As the French president prepares for a state visit to Ankara, the Turkish Prime Minister says he will ask about his position that Turkey be a priviliged partner, but not a member, of the European bloc.
Turkey to confront Sarkozy on opposition to EU bid
ANKARA // Turkish Prime Minister Tayyip Erdogan says he will confront French President Nicolas Sarkozy over his negative stance towards Muslim Turkey's bid to join the European Union when he visits Ankara later on Friday.
"We warned Sarkozy a lot on this subject. We said that the form of your approach to Turkey was very wrong," Erdogan said in an interview with the ATV news channel aired late on Thursday.
"And I will ask him this tomorrow. I will say, 'Look, you have made such and such a statement again, but you say different things to me'."
Turkey's bid for EU membership is faltering. Of Turkey's 35 chapters - or negotiating subjects - only one has been completed, 12 are under discussion and 18 have been frozen because of opposition from France, Cyprus and other members.
Sarkozy has not visited EU candidate Turkey since he came to office in 2007, and to Erdogan's chagrin Sarkozy is only coming no in his capacity as president of the Group of 20 nations.
Officials in Paris sought to downplay chances of talks focusing on Turkey's flagging bid to join the 27 nation bloc during Sarkozy's visit, saying his meetings with President Abdullah Gul and Erdogan would mainly focus on G20 issues and Middle East foreign policy matters.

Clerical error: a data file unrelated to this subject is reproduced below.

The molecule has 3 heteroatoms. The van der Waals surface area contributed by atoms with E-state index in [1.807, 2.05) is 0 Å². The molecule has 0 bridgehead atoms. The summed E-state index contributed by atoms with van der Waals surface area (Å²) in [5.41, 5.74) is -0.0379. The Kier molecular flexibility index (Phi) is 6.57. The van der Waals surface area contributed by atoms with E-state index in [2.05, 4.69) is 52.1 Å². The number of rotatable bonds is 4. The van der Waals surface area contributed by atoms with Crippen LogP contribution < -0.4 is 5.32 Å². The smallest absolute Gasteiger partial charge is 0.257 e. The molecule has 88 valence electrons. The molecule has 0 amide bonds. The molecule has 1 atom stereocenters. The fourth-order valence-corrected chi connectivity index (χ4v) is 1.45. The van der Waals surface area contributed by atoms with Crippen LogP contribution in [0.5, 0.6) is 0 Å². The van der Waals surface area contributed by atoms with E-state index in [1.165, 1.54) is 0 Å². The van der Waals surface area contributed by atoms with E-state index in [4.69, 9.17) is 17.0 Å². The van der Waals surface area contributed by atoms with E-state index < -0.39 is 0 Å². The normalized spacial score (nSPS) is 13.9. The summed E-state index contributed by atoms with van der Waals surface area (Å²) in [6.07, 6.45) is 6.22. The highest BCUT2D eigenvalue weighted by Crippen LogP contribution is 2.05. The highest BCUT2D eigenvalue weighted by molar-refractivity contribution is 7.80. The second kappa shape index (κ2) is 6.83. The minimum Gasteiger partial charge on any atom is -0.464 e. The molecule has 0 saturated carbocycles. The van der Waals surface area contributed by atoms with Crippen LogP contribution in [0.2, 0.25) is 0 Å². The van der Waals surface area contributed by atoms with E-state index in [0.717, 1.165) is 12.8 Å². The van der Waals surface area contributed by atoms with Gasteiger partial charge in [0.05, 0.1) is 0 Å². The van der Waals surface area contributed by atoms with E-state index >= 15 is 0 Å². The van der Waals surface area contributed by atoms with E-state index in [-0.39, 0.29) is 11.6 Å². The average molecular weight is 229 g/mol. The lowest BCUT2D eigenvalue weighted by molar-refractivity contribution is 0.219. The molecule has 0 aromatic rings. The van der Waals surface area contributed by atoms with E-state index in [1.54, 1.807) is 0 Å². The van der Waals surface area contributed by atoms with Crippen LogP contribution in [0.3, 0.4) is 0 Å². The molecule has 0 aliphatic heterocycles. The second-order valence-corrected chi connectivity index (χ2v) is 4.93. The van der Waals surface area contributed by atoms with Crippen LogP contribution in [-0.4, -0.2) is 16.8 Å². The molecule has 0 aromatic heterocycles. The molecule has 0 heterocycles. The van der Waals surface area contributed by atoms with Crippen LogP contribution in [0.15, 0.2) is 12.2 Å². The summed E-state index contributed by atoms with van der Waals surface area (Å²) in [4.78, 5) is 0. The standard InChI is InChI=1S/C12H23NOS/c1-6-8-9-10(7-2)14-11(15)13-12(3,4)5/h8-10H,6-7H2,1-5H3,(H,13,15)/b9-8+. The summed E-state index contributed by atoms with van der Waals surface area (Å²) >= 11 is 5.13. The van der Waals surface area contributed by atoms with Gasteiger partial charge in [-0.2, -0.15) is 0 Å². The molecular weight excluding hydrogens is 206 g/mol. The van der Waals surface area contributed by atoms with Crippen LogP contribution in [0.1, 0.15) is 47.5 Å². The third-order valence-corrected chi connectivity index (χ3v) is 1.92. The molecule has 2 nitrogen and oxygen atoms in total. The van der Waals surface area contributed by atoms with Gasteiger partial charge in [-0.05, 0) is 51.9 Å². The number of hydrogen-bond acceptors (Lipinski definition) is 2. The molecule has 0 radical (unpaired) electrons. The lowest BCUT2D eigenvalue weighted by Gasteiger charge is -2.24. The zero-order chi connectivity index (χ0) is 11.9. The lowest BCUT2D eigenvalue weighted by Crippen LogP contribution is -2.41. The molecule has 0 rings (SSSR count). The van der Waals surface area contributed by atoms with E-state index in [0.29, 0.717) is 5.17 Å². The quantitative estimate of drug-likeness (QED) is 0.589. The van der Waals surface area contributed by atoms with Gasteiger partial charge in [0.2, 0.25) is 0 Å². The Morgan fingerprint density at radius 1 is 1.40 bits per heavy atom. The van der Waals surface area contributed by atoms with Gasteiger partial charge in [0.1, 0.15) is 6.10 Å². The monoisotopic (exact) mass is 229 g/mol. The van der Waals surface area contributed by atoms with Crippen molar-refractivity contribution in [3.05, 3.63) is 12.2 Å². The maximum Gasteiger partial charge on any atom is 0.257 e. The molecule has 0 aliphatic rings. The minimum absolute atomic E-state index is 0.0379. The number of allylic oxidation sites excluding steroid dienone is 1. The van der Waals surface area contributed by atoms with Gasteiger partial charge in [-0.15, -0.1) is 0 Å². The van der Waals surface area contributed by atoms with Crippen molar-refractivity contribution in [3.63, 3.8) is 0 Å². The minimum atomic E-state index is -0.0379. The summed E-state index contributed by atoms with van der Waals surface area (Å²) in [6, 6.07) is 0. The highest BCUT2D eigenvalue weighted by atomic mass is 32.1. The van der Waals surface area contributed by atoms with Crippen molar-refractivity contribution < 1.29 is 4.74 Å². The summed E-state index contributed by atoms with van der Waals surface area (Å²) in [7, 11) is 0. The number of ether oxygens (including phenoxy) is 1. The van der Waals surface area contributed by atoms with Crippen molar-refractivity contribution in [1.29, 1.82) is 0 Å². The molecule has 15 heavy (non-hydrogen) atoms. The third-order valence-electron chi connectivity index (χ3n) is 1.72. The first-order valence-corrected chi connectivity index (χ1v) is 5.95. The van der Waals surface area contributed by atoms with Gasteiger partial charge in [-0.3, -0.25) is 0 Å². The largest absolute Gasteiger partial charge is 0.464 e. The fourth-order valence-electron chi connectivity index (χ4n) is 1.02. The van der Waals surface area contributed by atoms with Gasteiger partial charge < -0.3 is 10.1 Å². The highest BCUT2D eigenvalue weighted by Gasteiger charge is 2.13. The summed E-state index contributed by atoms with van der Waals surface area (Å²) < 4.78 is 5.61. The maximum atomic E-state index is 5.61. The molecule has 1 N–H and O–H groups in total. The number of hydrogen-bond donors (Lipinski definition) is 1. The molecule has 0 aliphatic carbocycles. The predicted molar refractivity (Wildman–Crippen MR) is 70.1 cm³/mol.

Erdogan has said Turkish-French relations warrant a more substantive visit than the few hours Sarkozy has allocated. Bilateral trade was around 12 billion euros in 2010, and France is among the largest foreign investors in Turkey.
In an interview with a Turkish newspaper published on Friday, Sarkozy reiterated his opposition to Turkey becoming a full member of the European Union, saying he would prefer it to become a privileged partner because of its role as a large country and bridge between East and West.
"For this reason, I believe it is necessary to have as close relations as possible, without going for full membership of the European Union, which would not actually be beneficial for either Turkey or the European Union," he said in written answers to questions from the Posta daily.
Chancellor Angela Merkel shares a similar view to Sarkozy, and Erdogan, who is scheduled to meet her in Germany on Monday, before going for talks in Brussels on Tuesday with European Commission President Jose Manuel Barroso, chided both the French and German governments for obstructing Turkey.
"Don't change the rules during the game. You as Germany and France are now using your power to take such a stance against Turkey," Erdogan said. "I mean the EU needs Turkey, Turkey needs the EU."
Turkey, which began formal negotiations to join in 2005, complains of unfair treatment, having seen other would-be members make faster progress.
"They presumably want us to give up. We are resisting this," said Erdogan.
The Turkish prime minister said the if the European Union were to reject Turkey outright, it would still pursue reforms to bring economic and social legislation into line with Europe.
His Justice and Development Party, known as the AK Party, made EU membership its top foreign policy goal, but public support has waned.
After a decade of rapid growth, Turks are more confident in their economy, and have been put off by EU member states reluctance to admit them to the bloc, while also noting the economic problems besetting the euro-zone.